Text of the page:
By: Miriam L. Rosen
As noted in last week’s Detroit SHRM update, the U.S. Department of Labor (“DOL”) issued a new rule on February 25, 2015 revising the definition of “spouse” for purposes of the Family Medical Leave Act (“FMLA”). The updated definition of “spouse” now extends FMLA leave rights and job protections to eligible employees in same-sex marriages entered into in a state where same-sex marriage is legally recognized, regardless of the state in which the employee currently works or resides. Employers should note that this new rule is effective March 27, 2015.
Prior to this new rule, the FMLA definition of “spouse” was based on the whether a marriage was recognized in the state in which the employee resided – as opposed to where the marriage actually took place. As a result, this meant that FMLA coverage did not extend to same-sex spouses or common law spouses when the employee resided in a state that did not recognize the employee’s same-sex or common law marriage. The DOL acted in response to the U.S. Supreme Court’s 2013 decision in United States v. Windsor, which struck down as unconstitutional the portion of the Defense of Marriage Act that defined “spouse” as a person of the opposite sex.
The DOL’s new rule also addresses state-recognized common law marriages for FMLA purposes. Employees entering into legal common-law marriages retain their FMLA rights when moving to a state that does not recognize common-law marriage. Employers should note, however, that the rule does not consider individuals in civil unions or domestic partnerships to be “spouses” under the FMLA’s definition.
The new rule brings consistency to application of the FMLA’s terminology. Under the revised definition, a spouse is determined by the law of the place where the marriage was entered into—referred to as the “place of celebration” rule. An employee who is married in a state recognizing same-sex marriage and who subsequently moves to a state that does not recognize same-sex marriage retains rights under the FMLA—despite the law of the state of residence. An eligible employee who enters into a legal same-sex marriage in a foreign country is also eligible for FMLA leave and job protection upon returning to a state that does not recognize same-sex marriage.
Currently, 32 states and the District of Columbia recognize same-sex marriages. For Michigan employers, the new rule means that an FMLA eligible employee may take leave to care for a same-sex spouse, even though Michigan does not currently recognize same-sex marriage.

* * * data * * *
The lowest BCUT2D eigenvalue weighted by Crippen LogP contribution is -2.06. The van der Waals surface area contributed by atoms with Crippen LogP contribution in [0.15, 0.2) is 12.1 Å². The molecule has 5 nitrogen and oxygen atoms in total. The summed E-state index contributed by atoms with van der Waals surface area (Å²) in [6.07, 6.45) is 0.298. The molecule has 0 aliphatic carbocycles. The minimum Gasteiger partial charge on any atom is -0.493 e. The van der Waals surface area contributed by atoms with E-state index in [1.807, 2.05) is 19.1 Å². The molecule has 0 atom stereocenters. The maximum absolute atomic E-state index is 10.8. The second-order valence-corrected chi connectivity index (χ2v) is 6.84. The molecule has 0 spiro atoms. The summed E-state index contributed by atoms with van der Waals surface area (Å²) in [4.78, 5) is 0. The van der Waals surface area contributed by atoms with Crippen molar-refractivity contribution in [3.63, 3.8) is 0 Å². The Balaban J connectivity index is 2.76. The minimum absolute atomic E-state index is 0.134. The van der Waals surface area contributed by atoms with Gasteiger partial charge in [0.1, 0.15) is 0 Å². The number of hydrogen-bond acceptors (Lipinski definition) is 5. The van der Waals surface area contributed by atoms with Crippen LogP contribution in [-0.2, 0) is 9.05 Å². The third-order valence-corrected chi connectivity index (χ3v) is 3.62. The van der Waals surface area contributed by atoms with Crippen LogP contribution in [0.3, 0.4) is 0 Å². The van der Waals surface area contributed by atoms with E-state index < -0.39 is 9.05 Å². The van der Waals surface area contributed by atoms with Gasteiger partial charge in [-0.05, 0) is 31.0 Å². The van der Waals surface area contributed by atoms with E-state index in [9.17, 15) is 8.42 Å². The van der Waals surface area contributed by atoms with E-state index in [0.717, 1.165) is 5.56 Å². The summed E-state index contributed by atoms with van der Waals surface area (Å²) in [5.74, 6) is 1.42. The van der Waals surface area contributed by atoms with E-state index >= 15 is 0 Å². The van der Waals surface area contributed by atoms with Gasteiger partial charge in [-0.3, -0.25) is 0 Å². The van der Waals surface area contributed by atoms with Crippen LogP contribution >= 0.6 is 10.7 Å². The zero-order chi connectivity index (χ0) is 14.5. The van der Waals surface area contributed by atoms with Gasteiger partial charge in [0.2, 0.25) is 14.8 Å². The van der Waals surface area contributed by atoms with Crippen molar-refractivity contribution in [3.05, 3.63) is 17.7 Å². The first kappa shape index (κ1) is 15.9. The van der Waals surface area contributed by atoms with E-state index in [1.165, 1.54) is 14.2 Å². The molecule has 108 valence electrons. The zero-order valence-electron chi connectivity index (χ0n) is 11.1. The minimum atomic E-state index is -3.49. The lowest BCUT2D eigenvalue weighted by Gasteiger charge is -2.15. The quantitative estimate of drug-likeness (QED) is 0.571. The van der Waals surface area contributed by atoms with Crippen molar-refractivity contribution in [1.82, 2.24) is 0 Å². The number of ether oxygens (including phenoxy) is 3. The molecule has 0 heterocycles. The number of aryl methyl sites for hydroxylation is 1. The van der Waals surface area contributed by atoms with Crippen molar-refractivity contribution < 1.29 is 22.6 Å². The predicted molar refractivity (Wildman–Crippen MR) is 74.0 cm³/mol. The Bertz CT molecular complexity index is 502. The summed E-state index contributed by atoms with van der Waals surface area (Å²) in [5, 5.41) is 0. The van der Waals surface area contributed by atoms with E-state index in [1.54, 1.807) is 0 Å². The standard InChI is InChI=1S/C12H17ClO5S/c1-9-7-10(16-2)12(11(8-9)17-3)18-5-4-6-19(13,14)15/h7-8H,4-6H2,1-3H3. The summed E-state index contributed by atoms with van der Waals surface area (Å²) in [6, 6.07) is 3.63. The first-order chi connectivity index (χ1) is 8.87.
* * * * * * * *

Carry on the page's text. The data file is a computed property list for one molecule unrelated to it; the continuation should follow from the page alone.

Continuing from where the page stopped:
The DOL’s Fact Sheet accompanying the new rule notes that the definitional change means that an eligible employee in a same-sex marriage can use FMLA leave to care for a step-child. The rule also applies to qualifying exigency FMLA leave and military caregiver leave for a lawfully married same-sex spouse.
The new rule does not change how employers can obtain documentation to confirm a marital relationship. An employee can establish proof of the relationship by providing a marriage license, a court document, or a statement asserting that the relationship exists. Under the FMLA, it is the employee’s choice to provide a statement or other documentation. The DOL notes that employers “may not use a request for confirmation of a family relationship in a manner that interferes with an employee’s exercise or attempt to exercise his or her FMLA rights.”
What steps should an employer take?
With this revision to the FMLA definition of “spouse,” employers must now provide FMLA leave and job protection rights to eligible employees in same-sex and common-law marriages—regardless of whether the employee’s state of residence permits same-sex or common-law marriage. To ensure compliance with the new rule:
- Employers should review their FMLA policies and forms and, if necessary, update them to comply with the new rule no later than the March 27, 2015 effective date.
- Employers should train HR personnel, leave administrators and supervisors on the provisions of the new rule.
A copy of the DOL’s Fact Sheet on the new rule is available on the DOL’s website by clicking here.
This article was written by Miriam L. Rosen, a member of the Legal Affairs Committee of Detroit SHRM, and Chair of the Labor and Employment Law Group at McDonald Hopkins. She can be reached at firstname.lastname@example.org at (248) 220-1342.
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